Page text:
As vitamins go, none have attracted the level of attention vitamin C has. It’s not a cure-all for colds as thought in the 1960s, but recent research says it has great potential for helping to prevent heart disease, stroke and cancer.
Vitamin C is a powerful antioxidant. It blocks damage to cells caused by free radicals that contribute to the development of disease. For it to function at its best, however, the National Institute of Health says cells must be fully saturated with vitamin C. That requires consuming about 400 milligrams per day.
The vitamin’s role as a component of collagen is less well known. Collagen is a component of skin, ligaments, tendons, blood vessels and scar tissue. The vitamin C in collagen is vital for wound healing and the health of skin, bones, teeth, cartilage and all body tissues.
At the Linus Pauling Institute at Oregon State University, the analysis of nine large studies shows that people who consumed more than 700 milligrams of vitamin C a day were 25 percent less likely to develop heart disease. To get that amount of vitamin C, you would have to take a 500 mg. supplement and eat at least two pieces of fruit each day.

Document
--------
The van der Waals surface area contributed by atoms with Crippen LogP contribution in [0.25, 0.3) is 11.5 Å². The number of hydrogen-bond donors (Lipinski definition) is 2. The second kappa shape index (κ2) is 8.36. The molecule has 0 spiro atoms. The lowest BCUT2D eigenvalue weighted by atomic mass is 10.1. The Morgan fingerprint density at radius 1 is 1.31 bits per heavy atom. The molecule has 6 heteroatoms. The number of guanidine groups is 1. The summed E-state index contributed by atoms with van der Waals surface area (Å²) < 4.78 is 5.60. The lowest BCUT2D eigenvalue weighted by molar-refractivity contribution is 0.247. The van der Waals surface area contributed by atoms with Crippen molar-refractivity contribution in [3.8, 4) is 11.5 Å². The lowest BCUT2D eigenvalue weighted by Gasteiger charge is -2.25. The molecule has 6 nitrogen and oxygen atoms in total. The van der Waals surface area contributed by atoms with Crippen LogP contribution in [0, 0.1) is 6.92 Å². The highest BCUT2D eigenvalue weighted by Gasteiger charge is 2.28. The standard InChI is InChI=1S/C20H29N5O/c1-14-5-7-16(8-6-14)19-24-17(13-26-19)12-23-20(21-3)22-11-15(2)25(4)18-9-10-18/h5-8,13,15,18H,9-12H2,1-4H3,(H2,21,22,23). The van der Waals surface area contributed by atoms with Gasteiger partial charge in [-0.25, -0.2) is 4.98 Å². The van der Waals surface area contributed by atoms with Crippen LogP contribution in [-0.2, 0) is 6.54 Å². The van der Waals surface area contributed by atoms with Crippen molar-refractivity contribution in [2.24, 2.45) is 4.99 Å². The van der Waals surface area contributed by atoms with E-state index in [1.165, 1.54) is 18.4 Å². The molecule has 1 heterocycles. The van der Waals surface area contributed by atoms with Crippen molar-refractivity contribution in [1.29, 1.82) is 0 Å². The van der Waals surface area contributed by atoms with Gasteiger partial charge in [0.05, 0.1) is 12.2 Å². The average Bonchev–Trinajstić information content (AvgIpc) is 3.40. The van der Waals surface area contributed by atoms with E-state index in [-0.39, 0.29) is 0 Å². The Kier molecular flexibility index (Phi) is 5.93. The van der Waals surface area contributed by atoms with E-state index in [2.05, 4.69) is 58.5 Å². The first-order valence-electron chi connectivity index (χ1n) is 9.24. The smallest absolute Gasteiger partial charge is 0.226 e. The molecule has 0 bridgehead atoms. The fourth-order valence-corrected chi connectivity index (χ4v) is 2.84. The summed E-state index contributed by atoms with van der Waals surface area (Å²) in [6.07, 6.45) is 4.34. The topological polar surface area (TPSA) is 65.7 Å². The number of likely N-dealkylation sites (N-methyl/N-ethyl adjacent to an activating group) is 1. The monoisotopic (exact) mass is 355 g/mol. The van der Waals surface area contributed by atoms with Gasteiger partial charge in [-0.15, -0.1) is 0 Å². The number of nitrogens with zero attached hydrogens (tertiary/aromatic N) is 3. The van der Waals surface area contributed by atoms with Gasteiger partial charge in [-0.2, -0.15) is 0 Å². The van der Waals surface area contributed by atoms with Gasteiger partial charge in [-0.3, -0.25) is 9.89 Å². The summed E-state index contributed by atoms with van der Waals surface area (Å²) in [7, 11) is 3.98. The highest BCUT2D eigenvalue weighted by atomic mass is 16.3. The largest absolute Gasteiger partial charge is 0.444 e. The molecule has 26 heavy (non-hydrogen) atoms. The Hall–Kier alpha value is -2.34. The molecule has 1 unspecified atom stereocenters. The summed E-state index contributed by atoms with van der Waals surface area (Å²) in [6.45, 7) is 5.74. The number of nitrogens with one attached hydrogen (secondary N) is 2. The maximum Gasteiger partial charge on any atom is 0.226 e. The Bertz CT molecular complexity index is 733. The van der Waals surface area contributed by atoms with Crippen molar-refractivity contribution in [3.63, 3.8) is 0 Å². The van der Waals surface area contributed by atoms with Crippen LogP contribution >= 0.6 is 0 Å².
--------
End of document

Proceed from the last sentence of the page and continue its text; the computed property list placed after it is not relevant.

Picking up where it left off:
Cancer experts believe that getting just 200 milligrams of vitamin C per day may protect against several cancers. The experts recommend receiving the vitamin from natural food sources.
People who are watching their weight should get about 500 milligrams of vitamin C a day, according to the Oregon State University lab. Researchers have found links between the level of vitamin C in blood and body fat, as well as waist measurements.
The best way to get 200 to 400 milligrams of vitamin C a day is by eating 2 1/2 cups of fruits and vegetables daily.